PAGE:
Intro To Composting

When you're trying to garden organically, it can get kind of expensive buying all the compost you'll need. You're much better off making your own - you can divert a surprising amount from the landfill (which makes taking the garbage out a lot easier), and you're turning waste in to gold! It's not terribly difficult to get started, since we're working with what nature does on its own! If you've got a yard, then you should definitely look at an outdoor compost pile. Either a premade composter, like the one in the photo, or something you build yourself is fine. You can build one for yourself for very little money, if you're willing to do a bit of salvage work. Using untreated wooden pallets is an excellent way to get a composter put together for practically nothing - my father has been using his for over 10 years, and while he's made a few modifications along the way, the basic structure is still just 3 pallets. Just google "Composter Pallets", and you'll come up with plenty of designs. Alternatively, the MMSB will be working with municipal governments across Newfoundland and Labrador to partially subsidize the sale of composters. If you're interested, you can read more here, or contact your town office.

Once you've got your bin ready, what do you put in it? After all, you don't want to end up with unwanted visitors to your compost pile! Here's a list of some things that are safe to put in your bin:

  • Vegetable trimmings
  • Coffee grinds (if you want some extras, ask at your local coffee shop if they'll save the grinds for you)
  • Tea bags
  • Egg shells (washed, and preferrably crushed up)
  • Dead plants (as long as they're not diseased or poisonous)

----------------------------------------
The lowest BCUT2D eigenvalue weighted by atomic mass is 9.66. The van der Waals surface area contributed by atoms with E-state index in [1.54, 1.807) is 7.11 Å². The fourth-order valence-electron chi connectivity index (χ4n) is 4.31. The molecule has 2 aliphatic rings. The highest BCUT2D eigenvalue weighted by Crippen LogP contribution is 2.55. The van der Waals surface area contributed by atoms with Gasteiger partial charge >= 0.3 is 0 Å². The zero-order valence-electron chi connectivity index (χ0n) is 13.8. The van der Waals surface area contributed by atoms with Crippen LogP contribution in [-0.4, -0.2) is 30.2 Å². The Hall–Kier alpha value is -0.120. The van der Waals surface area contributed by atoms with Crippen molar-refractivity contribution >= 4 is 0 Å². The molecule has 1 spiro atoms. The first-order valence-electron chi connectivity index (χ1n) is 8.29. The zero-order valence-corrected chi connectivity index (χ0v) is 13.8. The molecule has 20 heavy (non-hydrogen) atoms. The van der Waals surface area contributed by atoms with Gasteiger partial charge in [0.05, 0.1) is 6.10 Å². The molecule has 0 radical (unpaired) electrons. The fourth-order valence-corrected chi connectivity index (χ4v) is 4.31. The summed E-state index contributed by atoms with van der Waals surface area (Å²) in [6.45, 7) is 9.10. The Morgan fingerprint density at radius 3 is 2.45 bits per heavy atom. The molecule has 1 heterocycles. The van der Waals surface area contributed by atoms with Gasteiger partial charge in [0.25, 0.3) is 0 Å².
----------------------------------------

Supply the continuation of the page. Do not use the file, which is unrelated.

• Shredded non-glossy paper (great way to ensure your credit card bills are permanently destroyed)
  • Leaves (should be used sparingly in a normal compost bin; they can be composted on their own in a different way)
  • Grass (be careful not to add too much; fresh-cut grass is exceptionally high in nitrogen, and can make your compost smell pretty bad)
  • Animal waste (Should only be from herbivores, like rabbits, chickens, horses, cattle, sheep, or goats)
  • Most of what is listed above is considered "greens", meaning that they're excellent sources of nitrogen. However, to have an effective composter, you'll want to balance the "greens" with "browns", or sources of carbon. Dead leaves can be good, but since most of the year they're not available, I like using shredded newspapers and torn-up egg cartons (as long as they're those grey ones, since they're made with a really low-grade paper).

    Things you'll want to avoid include meat, dairy, and oils (used or not). These tend to attract unwanted pests like rats, which you really don't want to deal with - trust me on this. That being said, even a well-managed compost pile can occasionally attract the attention of wildlife. If this happens, you will need to take steps to keep them out. When using the black plastic ones, this can be a bit easier, since they're enclosed. I recommend getting some wire lath (the stuff they used to use on plaster walls), and attaching it wherever they're getting in. If they're digging their way in, you may need to dig a shallow trench around the immediate perimeter of the composter, and bury it about 6-8 inches deep. With more open designs, you may need to attach wire lath on the outside, as well as burying it around the perimeter, to prevent climbing. Please note, wire lath is VERY sharp, so be really careful when using it, and if you've got small children or animals, you may want to investigate other options.

    Another method of composting that can work very well for those with limited or no outdoor space is vermicomposting. Essentially, you are adopting a colony of worms that eat your vegetable waste. Most of what I listed above as ok/not ok applies, though I would steer clear of citrus peels (worms really seem to dislike them), and make sure that any egg shells are VERY well crushed. You can often buy kits from companies that sell worms, which is very handy. I'll get more in-depth on vermicomposting in another post, but keep in mind - even if you have plenty of yard space, your worms can help with any overflow from your kitchen, especially in the cold months!